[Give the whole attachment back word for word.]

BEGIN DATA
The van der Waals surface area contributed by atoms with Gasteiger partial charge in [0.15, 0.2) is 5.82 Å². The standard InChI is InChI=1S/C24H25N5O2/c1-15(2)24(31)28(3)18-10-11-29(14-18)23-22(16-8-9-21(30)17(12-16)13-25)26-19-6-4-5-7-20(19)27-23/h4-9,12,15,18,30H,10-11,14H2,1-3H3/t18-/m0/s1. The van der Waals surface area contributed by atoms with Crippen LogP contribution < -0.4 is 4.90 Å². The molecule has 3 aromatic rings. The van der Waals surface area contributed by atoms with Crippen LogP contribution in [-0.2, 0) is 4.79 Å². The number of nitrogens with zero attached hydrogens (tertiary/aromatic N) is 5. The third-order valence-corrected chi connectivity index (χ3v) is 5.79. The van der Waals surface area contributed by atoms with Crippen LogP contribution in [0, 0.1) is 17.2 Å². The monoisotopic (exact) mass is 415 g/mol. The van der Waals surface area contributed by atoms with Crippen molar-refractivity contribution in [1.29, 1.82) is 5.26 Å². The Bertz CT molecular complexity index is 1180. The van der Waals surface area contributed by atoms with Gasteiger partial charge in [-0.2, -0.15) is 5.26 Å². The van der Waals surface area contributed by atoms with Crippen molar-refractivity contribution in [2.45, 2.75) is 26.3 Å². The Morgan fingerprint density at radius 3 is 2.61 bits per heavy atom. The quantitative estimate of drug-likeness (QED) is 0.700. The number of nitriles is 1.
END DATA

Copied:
The van der Waals surface area contributed by atoms with Gasteiger partial charge in [0.15, 0.2) is 5.82 Å². The standard InChI is InChI=1S/C24H25N5O2/c1-15(2)24(31)28(3)18-10-11-29(14-18)23-22(16-8-9-21(30)17(12-16)13-25)26-19-6-4-5-7-20(19)27-23/h4-9,12,15,18,30H,10-11,14H2,1-3H3/t18-/m0/s1. The van der Waals surface area contributed by atoms with Crippen LogP contribution < -0.4 is 4.90 Å². The molecule has 3 aromatic rings. The van der Waals surface area contributed by atoms with Crippen LogP contribution in [-0.2, 0) is 4.79 Å². The number of nitrogens with zero attached hydrogens (tertiary/aromatic N) is 5. The third-order valence-corrected chi connectivity index (χ3v) is 5.79. The van der Waals surface area contributed by atoms with Crippen LogP contribution in [0, 0.1) is 17.2 Å². The monoisotopic (exact) mass is 415 g/mol. The van der Waals surface area contributed by atoms with Crippen molar-refractivity contribution in [1.29, 1.82) is 5.26 Å². The Bertz CT molecular complexity index is 1180. The van der Waals surface area contributed by atoms with Gasteiger partial charge in [-0.2, -0.15) is 5.26 Å². The van der Waals surface area contributed by atoms with Crippen molar-refractivity contribution in [2.45, 2.75) is 26.3 Å². The Morgan fingerprint density at radius 3 is 2.61 bits per heavy atom. The quantitative estimate of drug-likeness (QED) is 0.700. The number of nitriles is 1.